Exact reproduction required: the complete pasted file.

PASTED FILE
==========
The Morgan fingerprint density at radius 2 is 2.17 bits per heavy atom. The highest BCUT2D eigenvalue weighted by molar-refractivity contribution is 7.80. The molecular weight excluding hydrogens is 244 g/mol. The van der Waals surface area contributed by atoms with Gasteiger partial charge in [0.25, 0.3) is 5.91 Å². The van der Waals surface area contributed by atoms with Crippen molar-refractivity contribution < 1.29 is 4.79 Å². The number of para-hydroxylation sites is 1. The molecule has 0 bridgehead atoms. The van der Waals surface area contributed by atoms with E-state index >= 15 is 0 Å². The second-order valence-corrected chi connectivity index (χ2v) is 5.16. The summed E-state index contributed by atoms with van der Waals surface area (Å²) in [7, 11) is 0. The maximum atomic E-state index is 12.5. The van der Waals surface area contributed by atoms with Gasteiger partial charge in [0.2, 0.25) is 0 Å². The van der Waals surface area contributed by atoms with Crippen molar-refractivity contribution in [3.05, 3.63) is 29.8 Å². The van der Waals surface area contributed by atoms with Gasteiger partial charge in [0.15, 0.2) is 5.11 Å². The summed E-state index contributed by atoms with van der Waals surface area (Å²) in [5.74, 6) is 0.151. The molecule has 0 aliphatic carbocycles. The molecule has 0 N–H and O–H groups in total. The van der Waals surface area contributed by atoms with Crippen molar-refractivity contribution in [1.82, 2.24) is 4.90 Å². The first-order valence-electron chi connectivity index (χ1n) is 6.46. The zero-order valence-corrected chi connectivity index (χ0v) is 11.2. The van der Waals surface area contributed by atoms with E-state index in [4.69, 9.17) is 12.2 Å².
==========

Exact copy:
The Morgan fingerprint density at radius 2 is 2.17 bits per heavy atom. The highest BCUT2D eigenvalue weighted by molar-refractivity contribution is 7.80. The molecular weight excluding hydrogens is 244 g/mol. The van der Waals surface area contributed by atoms with Gasteiger partial charge in [0.25, 0.3) is 5.91 Å². The van der Waals surface area contributed by atoms with Crippen molar-refractivity contribution < 1.29 is 4.79 Å². The number of para-hydroxylation sites is 1. The molecule has 0 bridgehead atoms. The van der Waals surface area contributed by atoms with E-state index >= 15 is 0 Å². The second-order valence-corrected chi connectivity index (χ2v) is 5.16. The summed E-state index contributed by atoms with van der Waals surface area (Å²) in [7, 11) is 0. The maximum atomic E-state index is 12.5. The van der Waals surface area contributed by atoms with Gasteiger partial charge in [0.2, 0.25) is 0 Å². The van der Waals surface area contributed by atoms with Crippen molar-refractivity contribution in [3.05, 3.63) is 29.8 Å². The van der Waals surface area contributed by atoms with Gasteiger partial charge in [0.15, 0.2) is 5.11 Å². The summed E-state index contributed by atoms with van der Waals surface area (Å²) in [5.74, 6) is 0.151. The molecule has 0 aliphatic carbocycles. The molecule has 0 N–H and O–H groups in total. The van der Waals surface area contributed by atoms with Crippen molar-refractivity contribution in [1.82, 2.24) is 4.90 Å². The first-order valence-electron chi connectivity index (χ1n) is 6.46. The zero-order valence-corrected chi connectivity index (χ0v) is 11.2. The van der Waals surface area contributed by atoms with E-state index in [4.69, 9.17) is 12.2 Å².